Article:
|A||Autumn Term 2020-21 to Summer Term 2020-21|
Biodiversity is threatened by global environmental change due to human society, however, it provides many ecosystem services required by humans. Within urban areas, for example, opportunities to interact with biodiversity may be rare but can have cultural and health benefits to humans. This module will also provide an overview of the principles and techniques involved in the management of wild vertebrate populations, both the problems caused by wildlife and the conservation of wildlife populations. This is an interdisciplinary module concentrating on the importance of biodiversity to human society, resolving conflicts between human society, conservation goals and institutions for biodiversity management.
This module is designed to:
Equip students with the frameworks and approaches demanded for effective ecosystem-based management that includes both people and environment.
Develop an understanding of experimental approaches for collecting and analysing biodiversity data
Introduce a range of topical case studies may include urban ecology, pollinator ecology and conservation, birds in agricultural landscapes, Issues related to in situ conservation and managing wildlife for harvesting.
Prepare students for a range of future careers in research and ecosystem or wildlife management.
At the end of this module successful students should:
- understand the importance of biodiversity
- understand the range of approaches available for studying and linking ecological
and social systems in the real world;
- understand the basic ecological principles and tools of the trade involved in wildlife conservation and management.
- be aware of the methods available for identifying, managing and resolving conflicts between different stakeholder groups in ecosystem management;
- appreciate the potential and challenges of inter-disciplinary approaches to solving real-world problems.
- be able to use a range of approaches to analyse and disseminate environmental data.
Generic / Employability Skills:
More, generic skills that will arise from this are:
The module provides understanding and hands-on experience of some key methodologies of environmental management used in a wide range of sectors:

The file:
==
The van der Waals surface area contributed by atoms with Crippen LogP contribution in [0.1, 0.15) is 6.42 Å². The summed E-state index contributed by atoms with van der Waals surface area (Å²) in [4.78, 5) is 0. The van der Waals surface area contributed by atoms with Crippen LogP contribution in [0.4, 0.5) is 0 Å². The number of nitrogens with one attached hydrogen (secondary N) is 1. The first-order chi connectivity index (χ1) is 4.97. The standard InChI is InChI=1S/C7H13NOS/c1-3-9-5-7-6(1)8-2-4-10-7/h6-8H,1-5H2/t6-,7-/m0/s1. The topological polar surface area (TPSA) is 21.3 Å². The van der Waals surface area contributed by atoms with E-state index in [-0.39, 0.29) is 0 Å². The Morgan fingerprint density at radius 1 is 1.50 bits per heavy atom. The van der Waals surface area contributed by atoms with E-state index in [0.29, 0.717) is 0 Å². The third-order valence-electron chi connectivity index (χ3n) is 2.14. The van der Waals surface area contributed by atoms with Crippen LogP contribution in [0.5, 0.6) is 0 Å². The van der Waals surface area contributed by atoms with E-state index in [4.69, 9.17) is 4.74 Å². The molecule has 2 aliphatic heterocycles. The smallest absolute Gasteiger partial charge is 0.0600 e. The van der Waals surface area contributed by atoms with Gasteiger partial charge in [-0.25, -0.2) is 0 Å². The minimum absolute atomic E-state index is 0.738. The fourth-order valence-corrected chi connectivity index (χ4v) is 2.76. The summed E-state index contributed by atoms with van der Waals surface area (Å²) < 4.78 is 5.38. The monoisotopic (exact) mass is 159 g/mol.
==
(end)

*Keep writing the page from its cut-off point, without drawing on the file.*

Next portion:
|Task||Length||% of module mark|
|24 hour open exam
Biodiversity and Society
Field Work Report
|Task||Length||% of module mark|
Reassessment - coursework
Verbal feedback during a timetabled feedback session. Written feedback on formative assessment via the VLE. Written feedback on summative assessment.
Hooper,D.U.et. al. (2005) Effect of Biodiversity on Ecosystem Functioning: A Consensus of Current Knowledge. Ecological Monographs, 75 (1), 2005, pp 3 P 35.
Post, ERO et al (1999). Ecosystem consequences of wolf behavioural response to climate. Nature 401(6756): 905P907.
Raffaelli, D and Frid, CJ (2010). Ecosystem Ecology: a New Synthesis. Cambridge University Press.
Sutherland W.J. (2006) Ecological Census Techniques: A Handbook. Cambridge University Press
Caughley, G. & Gunn, A. (1996) Conservation biology in theory and practice. Blackwell Science, Oxford.
Caughley, G. & Sinclair, A.R.E. (1994) Wildlife ecology and management. Blackwell Science, Oxford.
Hudson, P.J., Rizzoli, A., Grenfell, B., Heesterbeek, H. & Dobson, A.P. (2002) The ecology of wildlife diseases. Oxford University Press. ISBN 0 19 850619 8.
Milner-Gulland, E.J. & Mace, R. (1998) Conservation of biological resources. Blackwell Science, Oxford.
Sinclair, A.R.E., Fryxell, J. & Caughley, A.R.E (2006) Wildlife ecology, conservation and management, 2md edition. Blackwell Science, Oxford. (this book is a new, updated edition of Caughley & Sinclair, 1994)
Sutherland, W.J. (ed.) (1998) Conservation science and action. Blackwell Science, Oxford.
Coronavirus (COVID-19): changes to courses
The 2020/21 academic year will start in September. We aim to deliver as much face-to-face teaching as we can, supported by high quality online alternatives where we must.
Find details of the measures we're planning to protect our community.